It’s your health – pay attention, be involved.
I’ve talked before about how important it is to be an educated, active and informed participant in your own health care. This could not have been more evident and re-enforced during my treatment planning visits with my Medical Oncologist. It turned out to be a couple of very important appointments.
Based on the aggressiveness of my recent breast cancer diagnosis and the treatment options available, we chose to go the AC route, for the type of chemo. My Oncologist is great and takes the time to cover all information during the visit. When the explanation of possible concerns with the heart when the AC is used came up, it was a red flag for me.
As perfect timing would have it, I had recently attended a Web Conference put on by the Arthritis Research Centre of Canada – ARC. http://www.arthritisresearch.ca/ The focus of the conference was heart health and specifically its impact on those with inflammatory arthritis. Because of this, heart health was top of mind and it prompted me to ask my Oncologist specifically about any impact or concerns re: this chemo protocol and heart function, reminding her of my long term, severe RA. That led to a discussion and decision to have a MUGA scan done, a test to measure how efficiently your heart is pumping. The test was promptly ordered and we went ahead and had treatments on scheduled to start the within 10 days.
Great, I heard back in 2 days with an appointment. So happy… this is what I’ve been waiting for, a start date for treatment. My appointment set to start my 1st chemo next week. I’m to see my Oncologist on Wednesday then treatment begins on Thursday. Finally I can make a schedule, I can have a plan, I want to get started so I can get it over with!!
My Wednesday appointment goes well with the Oncologist. Great news, final pathology on the nodes is in and again is clear. We are going over details and getting everything sorted out for starting chemo tomorrow and I’m getting a big list of new before, during and after medications to get filled.
I’m then remember my new found education in heart health from the ARC seminar and it prompts me to inquire on the results of the MUGA scan we talked about and ordered last visit.
It is then that my Oncologist checks the results. Wait, this is interesting……while not alarming or anything of great concern, it turns out my results were out of the expected range and my Dr would like to run an echocardiogram to investigate further so that we can make the best decision of which duration of treatment I should take. So, my chemo is cancelled and I’m booked in for one final test.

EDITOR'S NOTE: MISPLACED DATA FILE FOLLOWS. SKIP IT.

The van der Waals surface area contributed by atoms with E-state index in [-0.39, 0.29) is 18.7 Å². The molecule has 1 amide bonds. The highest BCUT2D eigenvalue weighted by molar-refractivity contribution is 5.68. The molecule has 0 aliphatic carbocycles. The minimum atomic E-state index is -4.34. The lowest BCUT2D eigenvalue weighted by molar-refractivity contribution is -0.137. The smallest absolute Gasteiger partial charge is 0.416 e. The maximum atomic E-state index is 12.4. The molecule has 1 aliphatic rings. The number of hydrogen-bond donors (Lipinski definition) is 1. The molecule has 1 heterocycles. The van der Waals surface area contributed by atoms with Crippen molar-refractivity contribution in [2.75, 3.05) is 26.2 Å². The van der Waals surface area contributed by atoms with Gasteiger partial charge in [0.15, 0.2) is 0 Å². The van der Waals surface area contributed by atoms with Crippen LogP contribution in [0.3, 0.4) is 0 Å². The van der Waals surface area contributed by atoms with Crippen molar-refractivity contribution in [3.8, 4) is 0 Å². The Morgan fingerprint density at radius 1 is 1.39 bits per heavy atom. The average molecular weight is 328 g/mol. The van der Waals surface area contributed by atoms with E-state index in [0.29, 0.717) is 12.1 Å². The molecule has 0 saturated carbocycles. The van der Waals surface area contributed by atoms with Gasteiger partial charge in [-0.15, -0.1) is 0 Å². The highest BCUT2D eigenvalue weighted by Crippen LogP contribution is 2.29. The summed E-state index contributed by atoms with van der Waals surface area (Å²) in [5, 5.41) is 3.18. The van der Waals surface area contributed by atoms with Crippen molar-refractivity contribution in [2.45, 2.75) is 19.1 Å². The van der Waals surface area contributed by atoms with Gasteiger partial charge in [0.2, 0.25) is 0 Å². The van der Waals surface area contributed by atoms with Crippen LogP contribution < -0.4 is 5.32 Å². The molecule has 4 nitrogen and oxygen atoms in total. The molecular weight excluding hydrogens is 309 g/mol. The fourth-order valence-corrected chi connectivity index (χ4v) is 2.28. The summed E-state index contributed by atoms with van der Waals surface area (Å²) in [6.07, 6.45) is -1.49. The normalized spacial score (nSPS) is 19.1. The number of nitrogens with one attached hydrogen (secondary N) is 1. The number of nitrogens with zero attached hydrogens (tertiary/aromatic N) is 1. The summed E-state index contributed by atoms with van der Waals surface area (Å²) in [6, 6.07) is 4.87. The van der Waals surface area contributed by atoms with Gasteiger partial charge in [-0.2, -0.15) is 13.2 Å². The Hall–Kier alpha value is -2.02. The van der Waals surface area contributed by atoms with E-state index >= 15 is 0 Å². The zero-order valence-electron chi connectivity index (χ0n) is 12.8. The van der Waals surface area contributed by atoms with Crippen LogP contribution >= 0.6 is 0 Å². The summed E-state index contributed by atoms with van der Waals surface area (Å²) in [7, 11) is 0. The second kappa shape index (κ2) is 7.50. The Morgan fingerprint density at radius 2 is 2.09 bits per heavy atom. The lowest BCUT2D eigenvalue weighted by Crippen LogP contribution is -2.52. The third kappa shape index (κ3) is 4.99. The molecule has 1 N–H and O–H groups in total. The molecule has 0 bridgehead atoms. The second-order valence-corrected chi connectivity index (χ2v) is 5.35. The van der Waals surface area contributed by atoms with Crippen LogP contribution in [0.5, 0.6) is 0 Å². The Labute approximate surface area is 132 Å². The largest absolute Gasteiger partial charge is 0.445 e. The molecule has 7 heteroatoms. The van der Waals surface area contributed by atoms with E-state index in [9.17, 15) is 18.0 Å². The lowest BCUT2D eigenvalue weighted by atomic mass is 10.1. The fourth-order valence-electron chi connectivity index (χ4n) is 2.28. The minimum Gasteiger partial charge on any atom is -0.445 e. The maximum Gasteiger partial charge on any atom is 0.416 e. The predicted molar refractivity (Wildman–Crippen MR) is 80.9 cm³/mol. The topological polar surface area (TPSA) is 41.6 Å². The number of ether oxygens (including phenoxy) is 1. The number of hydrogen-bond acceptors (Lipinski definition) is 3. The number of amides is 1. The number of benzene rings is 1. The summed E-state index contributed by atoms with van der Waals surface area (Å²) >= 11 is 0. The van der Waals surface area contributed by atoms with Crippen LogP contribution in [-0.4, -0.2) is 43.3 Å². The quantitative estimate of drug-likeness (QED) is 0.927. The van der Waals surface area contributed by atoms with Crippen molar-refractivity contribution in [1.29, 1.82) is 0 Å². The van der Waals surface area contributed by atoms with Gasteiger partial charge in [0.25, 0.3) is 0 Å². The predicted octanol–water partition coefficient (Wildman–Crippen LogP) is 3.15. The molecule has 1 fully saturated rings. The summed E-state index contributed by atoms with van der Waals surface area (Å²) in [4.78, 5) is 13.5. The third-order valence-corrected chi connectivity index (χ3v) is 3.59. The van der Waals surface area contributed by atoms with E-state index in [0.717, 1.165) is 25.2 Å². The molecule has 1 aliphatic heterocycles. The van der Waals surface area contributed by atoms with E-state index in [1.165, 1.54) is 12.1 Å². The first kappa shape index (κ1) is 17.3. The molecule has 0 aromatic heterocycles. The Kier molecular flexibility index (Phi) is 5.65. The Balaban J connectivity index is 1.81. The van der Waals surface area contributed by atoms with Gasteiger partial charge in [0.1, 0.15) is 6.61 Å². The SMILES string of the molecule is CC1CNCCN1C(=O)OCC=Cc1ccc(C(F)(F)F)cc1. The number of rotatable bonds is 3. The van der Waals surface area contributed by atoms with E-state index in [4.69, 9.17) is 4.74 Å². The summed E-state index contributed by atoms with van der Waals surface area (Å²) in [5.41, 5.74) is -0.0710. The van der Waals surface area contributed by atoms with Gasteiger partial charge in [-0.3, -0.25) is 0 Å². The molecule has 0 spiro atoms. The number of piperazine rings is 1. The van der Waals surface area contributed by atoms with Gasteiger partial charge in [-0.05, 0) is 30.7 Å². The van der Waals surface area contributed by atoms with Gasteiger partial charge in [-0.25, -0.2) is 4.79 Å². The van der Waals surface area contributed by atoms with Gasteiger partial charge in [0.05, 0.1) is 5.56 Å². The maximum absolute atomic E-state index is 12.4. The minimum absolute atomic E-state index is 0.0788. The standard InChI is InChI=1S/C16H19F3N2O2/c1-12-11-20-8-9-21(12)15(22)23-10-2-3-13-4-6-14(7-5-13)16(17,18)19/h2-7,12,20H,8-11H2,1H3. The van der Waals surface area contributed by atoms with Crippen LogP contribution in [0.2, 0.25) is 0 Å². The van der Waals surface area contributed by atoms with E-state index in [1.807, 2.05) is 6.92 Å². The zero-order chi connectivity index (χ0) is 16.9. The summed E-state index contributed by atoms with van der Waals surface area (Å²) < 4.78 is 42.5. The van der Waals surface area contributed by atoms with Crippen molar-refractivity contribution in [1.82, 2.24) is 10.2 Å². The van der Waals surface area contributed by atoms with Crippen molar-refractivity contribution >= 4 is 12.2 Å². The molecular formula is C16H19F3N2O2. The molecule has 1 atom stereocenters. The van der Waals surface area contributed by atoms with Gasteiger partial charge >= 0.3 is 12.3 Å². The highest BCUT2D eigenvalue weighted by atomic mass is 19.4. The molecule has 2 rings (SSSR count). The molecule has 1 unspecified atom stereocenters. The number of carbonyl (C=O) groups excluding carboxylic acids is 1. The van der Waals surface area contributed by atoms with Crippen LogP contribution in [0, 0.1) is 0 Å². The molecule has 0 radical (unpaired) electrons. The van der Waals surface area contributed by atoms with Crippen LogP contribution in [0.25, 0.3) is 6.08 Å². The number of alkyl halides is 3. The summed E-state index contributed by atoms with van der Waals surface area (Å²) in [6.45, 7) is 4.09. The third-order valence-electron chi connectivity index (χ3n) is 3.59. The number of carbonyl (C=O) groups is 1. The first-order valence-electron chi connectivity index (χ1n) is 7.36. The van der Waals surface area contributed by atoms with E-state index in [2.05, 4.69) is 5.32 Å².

Of course it’s the right thing to do, of course it makes sense. However…………..do I have to tell you how disappointing this was. On a couple of levels actually. First of all, I’ve been waiting for months to get this going and dealing with all the emotions that go with riding the roller coaster during the waiting game. Secondly, I was feeling disappointed and annoyed that it was me that had been the one to ask the question “so what about those test results from the recent heart scan and my RA and all that…where are we at?”
Well thank goodness I did ask. While I had been initially annoyed that my 1st chemotherapy session had been cancelled and it felt like a wasted trip (3 hour drive) to see the Dr that morning for what I felt should have been able to be handled over the phone. However after digesting all the new information and thinking about what had actually happened, I couldn’t be more pleased or proud of the outcome and how I navigated through the situation. While the situation with my heart may or may not have anything at all to do with my RA, the education that I had received made me more vigilant, confidant and aware and therefore I asked an important question.
While I had been psyched up and ready to go, just as on a launch pad before a rocket takes off on a space mission, should there be any reason – large or small that warrants a second look, verification, tweaking or fixing we certainly want this identified and dealt with BEFORE the start of the journey. Not after, as a missed opportunity to change course.
It’s a great reminder to pay attention and to speak up. I’m looking forward to my appointment with my GP and Rheumatologist tomorrow so we can along with my Oncologist, review the specifics of my situation and make the best choices for my care. I’m happy to be part of my awesome team of health care professionals and tomorrow is going to be another busy day along the journey.